5 19731 UNITED STATES-CANADA TRADE LIBERALIZATION 63 sugar programs. The programs are very poor, but they are continued because in total they do not cost very much. They are terribly important to a few people but generally are not costly enough to the rest of the public, the consumers and taxpayers, to generate any excitement. In the area of cotton, the United States, after 30 years of effort, is in a fairly satisfactory situation. Although the government continues to make payments that amount to about two-thirds of the market value of cotton, restrictions on the production of cotton no longer exist (even though the program was originally a production limitation program). All one has to do to collect these payments is grow cotton; how much a farmer grows is up to him. The United States also maintains a nonsensical quantitative restriction on the importation of cotton, in that its internal prices are the same as export prices. Export subsidies no longer exist but the United States cannot be convinced to lift the import quota. The United States needs to forego the use of export subsidies, a practice which has continued much too long. Perhaps the 1972 trading transaction with the Soviets made export subsidies so unpopular that it might be difficult to re-enact them. There is no rational economic ground for the wheat export subsidies which have existed in the United States'since On one or two occasions the domestic price rose to the support level, but during most of this period the American market price of wheat has been above the price support level. Yet, two administrations have continued to use export subsidies without reasons for doing so other than the notion that "we've been doing it for 20 years so why shouldn't we continue"? In the area of feed grains the United States is probably the world's lowest cost producer. Yet, the United States administers a farm program that transfers a significant amount of income from the treasury to grain farmers, who are not, by and large, poor people. They may have been 15 or 20 years ago, but that certainly is not the case today. Again, the United States is continuing a prok gram which has no real economic base. The United States has also established beef import quotas. They have now been suspended; but, in light of the rapid increase in beef prices, the suspension does not indicate any great economic insight. Beef import quotas were actually passed by Congress while the Kennedy Round negotiations were taking place; at the same time America was trying to induce other nations to reduce their trade barriers. The Canadian dairy situation is nearly identical to that of the

6 CASE W. RES. J. INT'L L. [Vol. 6: 60 United States. Canada has made importation of dairy products difficult, if not impossible. Price supports are at roughly the same high level as in the United States. The Canadian sugar situation is also similar to the American situation, but Canada does not exploit the consumers the way the United States does. Canada exploits its taxpayers. Generally, I am probably in favor of exploiting taxpayers rather than consumers, since, on the average, taxpayers are a little better off than the average consumer of food. The Canadian sugar program has operated by paying a high price to domestic producers and permitting the internal price to rise slightly above the world level. In the case of wheat, Canada has for some 20 years transferred a significant amount of benefits to the Prairie Provinces' and I am sure Canada is going to argue for maintenance of the same program in the coming round of trade negotiations. It will be argued that Canadian production has not increased to the same extent it has through the EEC. A wartime measure to reduce the cost of transporting feed grains from the Prairie Provinces to the East and to the West has been maintained. As many programs in the United States will evidence, so-called emergency measures develop a life of their own and it becomes virtually impossible to get rid of them. Most of the United States farm programs originated as emergency programs during the 1930's. These I think are the main programs the two countries should be willing to discuss and subject to significant modifications. In fact, I hope the European Community and other countries push very hard in this direction, and I assume they will. There is a tendency in the United States to say the European Community really is not interested in our sugar program, so why should we do anything about modifying it as a part of trade liberalization. It is true the common market sugar program is as bad as the American program, but I do not think that this is the attitude that America can or should take if it is really interested in the trade negotiations for farm products. The United States and Canada do have a very substantial advantage in the production of grain and I think in the long run both will have an advantage in the production of beef. It is likely that by the end of this decade North America will become an important exporter of high-grade beef if there is a significant liberalization of trade. North America will continue to be an important importer of low-grade beef, but with respect to high- 9 CANADA, GROWTH POTENTIAL OF GRAIN AND LIVESTOCK SECTORS, supra note 5, at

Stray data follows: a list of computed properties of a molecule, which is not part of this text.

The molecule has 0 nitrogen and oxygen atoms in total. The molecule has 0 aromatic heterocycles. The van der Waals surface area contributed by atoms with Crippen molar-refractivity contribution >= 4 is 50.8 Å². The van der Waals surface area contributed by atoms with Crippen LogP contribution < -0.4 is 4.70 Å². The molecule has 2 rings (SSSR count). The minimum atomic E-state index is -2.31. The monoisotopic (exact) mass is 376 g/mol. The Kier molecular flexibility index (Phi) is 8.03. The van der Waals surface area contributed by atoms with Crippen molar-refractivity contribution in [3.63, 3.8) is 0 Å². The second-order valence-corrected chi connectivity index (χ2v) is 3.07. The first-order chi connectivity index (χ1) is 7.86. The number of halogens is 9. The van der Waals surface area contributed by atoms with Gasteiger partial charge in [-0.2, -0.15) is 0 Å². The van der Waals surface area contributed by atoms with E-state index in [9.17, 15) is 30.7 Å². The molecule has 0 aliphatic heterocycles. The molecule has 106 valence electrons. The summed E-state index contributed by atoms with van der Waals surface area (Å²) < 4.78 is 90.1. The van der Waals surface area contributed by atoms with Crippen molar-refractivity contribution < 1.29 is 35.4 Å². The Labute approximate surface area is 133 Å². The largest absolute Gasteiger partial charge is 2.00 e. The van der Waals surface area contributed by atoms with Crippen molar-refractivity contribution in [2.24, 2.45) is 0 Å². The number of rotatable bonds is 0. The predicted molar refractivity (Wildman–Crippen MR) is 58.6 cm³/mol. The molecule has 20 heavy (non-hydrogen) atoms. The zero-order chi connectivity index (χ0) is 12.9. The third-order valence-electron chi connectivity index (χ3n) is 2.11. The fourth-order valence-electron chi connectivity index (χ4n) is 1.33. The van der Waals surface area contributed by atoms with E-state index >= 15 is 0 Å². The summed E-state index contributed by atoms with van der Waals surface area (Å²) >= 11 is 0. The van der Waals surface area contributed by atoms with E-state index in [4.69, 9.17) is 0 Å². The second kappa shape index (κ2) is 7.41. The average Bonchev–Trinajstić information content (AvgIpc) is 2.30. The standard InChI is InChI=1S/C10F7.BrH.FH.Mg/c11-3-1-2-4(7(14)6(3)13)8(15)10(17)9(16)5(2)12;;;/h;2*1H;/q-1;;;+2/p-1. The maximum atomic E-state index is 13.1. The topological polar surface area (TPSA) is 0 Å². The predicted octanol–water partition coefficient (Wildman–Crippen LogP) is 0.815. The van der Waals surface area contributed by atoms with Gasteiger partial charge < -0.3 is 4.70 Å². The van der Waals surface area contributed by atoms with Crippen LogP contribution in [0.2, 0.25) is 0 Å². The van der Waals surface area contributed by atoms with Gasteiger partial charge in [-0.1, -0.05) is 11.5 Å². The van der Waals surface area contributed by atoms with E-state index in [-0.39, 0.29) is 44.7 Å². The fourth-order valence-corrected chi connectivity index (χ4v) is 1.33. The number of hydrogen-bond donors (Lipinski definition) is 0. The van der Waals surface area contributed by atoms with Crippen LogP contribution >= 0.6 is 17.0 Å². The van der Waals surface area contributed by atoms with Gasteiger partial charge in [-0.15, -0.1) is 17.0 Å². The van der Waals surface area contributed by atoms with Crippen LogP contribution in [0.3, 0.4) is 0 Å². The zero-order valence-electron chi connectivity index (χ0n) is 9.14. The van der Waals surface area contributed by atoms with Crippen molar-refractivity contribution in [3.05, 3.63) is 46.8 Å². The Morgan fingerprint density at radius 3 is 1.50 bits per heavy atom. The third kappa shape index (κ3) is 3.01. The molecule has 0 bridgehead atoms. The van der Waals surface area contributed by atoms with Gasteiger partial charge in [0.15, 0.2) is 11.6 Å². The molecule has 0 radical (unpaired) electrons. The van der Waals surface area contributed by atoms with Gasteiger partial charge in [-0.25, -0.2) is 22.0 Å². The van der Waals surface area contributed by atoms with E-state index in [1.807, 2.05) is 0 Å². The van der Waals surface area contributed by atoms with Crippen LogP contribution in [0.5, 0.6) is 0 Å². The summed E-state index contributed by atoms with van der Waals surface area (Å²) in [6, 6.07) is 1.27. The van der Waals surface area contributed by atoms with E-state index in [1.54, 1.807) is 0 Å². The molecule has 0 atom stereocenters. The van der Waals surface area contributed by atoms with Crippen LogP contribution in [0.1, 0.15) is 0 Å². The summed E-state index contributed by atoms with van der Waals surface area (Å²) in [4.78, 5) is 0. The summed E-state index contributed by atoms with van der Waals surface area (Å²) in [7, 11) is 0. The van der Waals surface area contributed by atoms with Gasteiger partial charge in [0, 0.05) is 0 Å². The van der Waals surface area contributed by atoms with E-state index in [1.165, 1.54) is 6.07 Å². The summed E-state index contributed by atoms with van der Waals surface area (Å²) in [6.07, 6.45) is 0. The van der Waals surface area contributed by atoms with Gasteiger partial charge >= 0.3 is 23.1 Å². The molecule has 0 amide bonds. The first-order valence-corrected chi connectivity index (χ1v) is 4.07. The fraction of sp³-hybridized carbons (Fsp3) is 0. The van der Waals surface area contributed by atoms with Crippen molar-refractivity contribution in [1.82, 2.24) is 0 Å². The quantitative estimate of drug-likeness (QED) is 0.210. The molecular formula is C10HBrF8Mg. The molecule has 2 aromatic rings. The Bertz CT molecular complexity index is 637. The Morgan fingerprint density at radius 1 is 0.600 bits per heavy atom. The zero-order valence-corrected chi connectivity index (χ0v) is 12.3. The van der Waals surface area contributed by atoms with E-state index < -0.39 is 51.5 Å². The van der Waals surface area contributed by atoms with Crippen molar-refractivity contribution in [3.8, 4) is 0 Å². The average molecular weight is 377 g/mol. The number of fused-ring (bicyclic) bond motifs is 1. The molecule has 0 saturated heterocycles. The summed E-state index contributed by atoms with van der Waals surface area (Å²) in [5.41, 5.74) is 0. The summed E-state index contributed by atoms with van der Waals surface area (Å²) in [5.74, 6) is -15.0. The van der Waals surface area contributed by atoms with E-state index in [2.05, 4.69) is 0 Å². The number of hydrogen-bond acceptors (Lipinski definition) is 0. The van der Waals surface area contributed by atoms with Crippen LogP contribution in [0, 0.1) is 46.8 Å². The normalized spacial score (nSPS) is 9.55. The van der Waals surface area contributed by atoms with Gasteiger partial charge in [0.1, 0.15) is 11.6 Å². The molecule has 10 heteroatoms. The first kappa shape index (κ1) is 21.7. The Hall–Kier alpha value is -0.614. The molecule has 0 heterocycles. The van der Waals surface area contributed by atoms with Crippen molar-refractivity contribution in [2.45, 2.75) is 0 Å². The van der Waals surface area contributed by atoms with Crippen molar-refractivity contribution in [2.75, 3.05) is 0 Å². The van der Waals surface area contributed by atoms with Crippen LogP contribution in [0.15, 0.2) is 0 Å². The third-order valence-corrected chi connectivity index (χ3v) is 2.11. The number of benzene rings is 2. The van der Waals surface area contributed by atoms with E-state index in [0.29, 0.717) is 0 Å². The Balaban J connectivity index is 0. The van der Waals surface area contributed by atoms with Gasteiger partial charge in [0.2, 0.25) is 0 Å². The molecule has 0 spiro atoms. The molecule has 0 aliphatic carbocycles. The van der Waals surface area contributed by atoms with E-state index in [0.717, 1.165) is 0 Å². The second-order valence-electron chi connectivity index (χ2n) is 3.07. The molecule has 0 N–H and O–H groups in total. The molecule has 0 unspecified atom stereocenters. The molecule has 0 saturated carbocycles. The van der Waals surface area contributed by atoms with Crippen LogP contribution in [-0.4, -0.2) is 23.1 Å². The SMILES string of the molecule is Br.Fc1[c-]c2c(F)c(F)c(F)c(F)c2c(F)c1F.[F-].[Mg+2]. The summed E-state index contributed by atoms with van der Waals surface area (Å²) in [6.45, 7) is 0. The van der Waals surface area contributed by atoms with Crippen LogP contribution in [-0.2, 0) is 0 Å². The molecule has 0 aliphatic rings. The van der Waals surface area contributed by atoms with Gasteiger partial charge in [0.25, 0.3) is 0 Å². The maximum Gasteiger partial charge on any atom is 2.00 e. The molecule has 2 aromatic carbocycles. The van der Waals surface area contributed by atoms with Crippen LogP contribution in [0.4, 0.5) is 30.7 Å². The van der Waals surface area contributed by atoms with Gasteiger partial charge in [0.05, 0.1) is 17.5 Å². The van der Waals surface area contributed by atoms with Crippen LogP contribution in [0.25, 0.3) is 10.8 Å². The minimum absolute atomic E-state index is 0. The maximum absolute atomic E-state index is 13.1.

7 1973] UNITED STATES-CANADA TRADE LIBERALIZATION 65 grade beef I think it will become an important exporter. I think this is fortunate for the American continent if it is willing to grasp the opportunity and transform many high-cost dairy producers into relatively low-cost beef producers. But if the United States and Canada continue to maintain high dairy prices, both increase the danger of permitting sectors of the agricultural economy employing a small minority of the total resources to endanger the trade negotiations that I hope will get under way this summer or early fall.